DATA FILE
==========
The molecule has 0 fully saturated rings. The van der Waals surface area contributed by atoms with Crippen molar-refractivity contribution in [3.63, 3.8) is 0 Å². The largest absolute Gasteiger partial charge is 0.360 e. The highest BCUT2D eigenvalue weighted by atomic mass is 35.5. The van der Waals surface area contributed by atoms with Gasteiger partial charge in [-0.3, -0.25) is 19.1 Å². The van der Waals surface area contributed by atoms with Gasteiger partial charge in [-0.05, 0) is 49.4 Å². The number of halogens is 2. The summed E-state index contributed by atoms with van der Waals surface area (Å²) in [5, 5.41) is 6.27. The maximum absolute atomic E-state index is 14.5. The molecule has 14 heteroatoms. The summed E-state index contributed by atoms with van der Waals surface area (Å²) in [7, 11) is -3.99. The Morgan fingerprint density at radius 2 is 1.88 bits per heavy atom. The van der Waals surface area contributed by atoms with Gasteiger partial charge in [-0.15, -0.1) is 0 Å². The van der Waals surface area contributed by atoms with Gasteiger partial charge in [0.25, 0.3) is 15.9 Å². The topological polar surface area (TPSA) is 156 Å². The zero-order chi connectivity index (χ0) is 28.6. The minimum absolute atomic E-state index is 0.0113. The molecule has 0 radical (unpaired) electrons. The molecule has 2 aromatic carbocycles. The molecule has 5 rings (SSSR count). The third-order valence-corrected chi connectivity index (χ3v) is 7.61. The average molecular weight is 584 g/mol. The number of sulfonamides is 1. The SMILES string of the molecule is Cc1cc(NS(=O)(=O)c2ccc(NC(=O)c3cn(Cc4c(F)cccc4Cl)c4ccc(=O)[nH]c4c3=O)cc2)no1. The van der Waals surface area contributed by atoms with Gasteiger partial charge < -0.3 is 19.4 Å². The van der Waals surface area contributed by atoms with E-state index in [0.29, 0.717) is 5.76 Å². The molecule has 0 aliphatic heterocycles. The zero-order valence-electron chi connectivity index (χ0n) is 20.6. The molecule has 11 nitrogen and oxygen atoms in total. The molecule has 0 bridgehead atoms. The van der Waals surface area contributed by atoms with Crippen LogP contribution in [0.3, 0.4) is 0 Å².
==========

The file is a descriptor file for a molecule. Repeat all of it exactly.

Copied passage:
The molecule has 0 fully saturated rings. The van der Waals surface area contributed by atoms with Crippen molar-refractivity contribution in [3.63, 3.8) is 0 Å². The largest absolute Gasteiger partial charge is 0.360 e. The highest BCUT2D eigenvalue weighted by atomic mass is 35.5. The van der Waals surface area contributed by atoms with Gasteiger partial charge in [-0.3, -0.25) is 19.1 Å². The van der Waals surface area contributed by atoms with Gasteiger partial charge in [-0.05, 0) is 49.4 Å². The number of halogens is 2. The summed E-state index contributed by atoms with van der Waals surface area (Å²) in [5, 5.41) is 6.27. The maximum absolute atomic E-state index is 14.5. The molecule has 14 heteroatoms. The summed E-state index contributed by atoms with van der Waals surface area (Å²) in [7, 11) is -3.99. The Morgan fingerprint density at radius 2 is 1.88 bits per heavy atom. The van der Waals surface area contributed by atoms with Gasteiger partial charge in [-0.15, -0.1) is 0 Å². The van der Waals surface area contributed by atoms with Gasteiger partial charge in [0.25, 0.3) is 15.9 Å². The topological polar surface area (TPSA) is 156 Å². The zero-order chi connectivity index (χ0) is 28.6. The minimum absolute atomic E-state index is 0.0113. The molecule has 0 radical (unpaired) electrons. The molecule has 2 aromatic carbocycles. The molecule has 5 rings (SSSR count). The third-order valence-corrected chi connectivity index (χ3v) is 7.61. The average molecular weight is 584 g/mol. The number of sulfonamides is 1. The SMILES string of the molecule is Cc1cc(NS(=O)(=O)c2ccc(NC(=O)c3cn(Cc4c(F)cccc4Cl)c4ccc(=O)[nH]c4c3=O)cc2)no1. The van der Waals surface area contributed by atoms with Gasteiger partial charge < -0.3 is 19.4 Å². The van der Waals surface area contributed by atoms with E-state index in [0.29, 0.717) is 5.76 Å². The molecule has 0 aliphatic heterocycles. The zero-order valence-electron chi connectivity index (χ0n) is 20.6. The molecule has 11 nitrogen and oxygen atoms in total. The molecule has 0 bridgehead atoms. The van der Waals surface area contributed by atoms with Crippen LogP contribution in [0.3, 0.4) is 0 Å².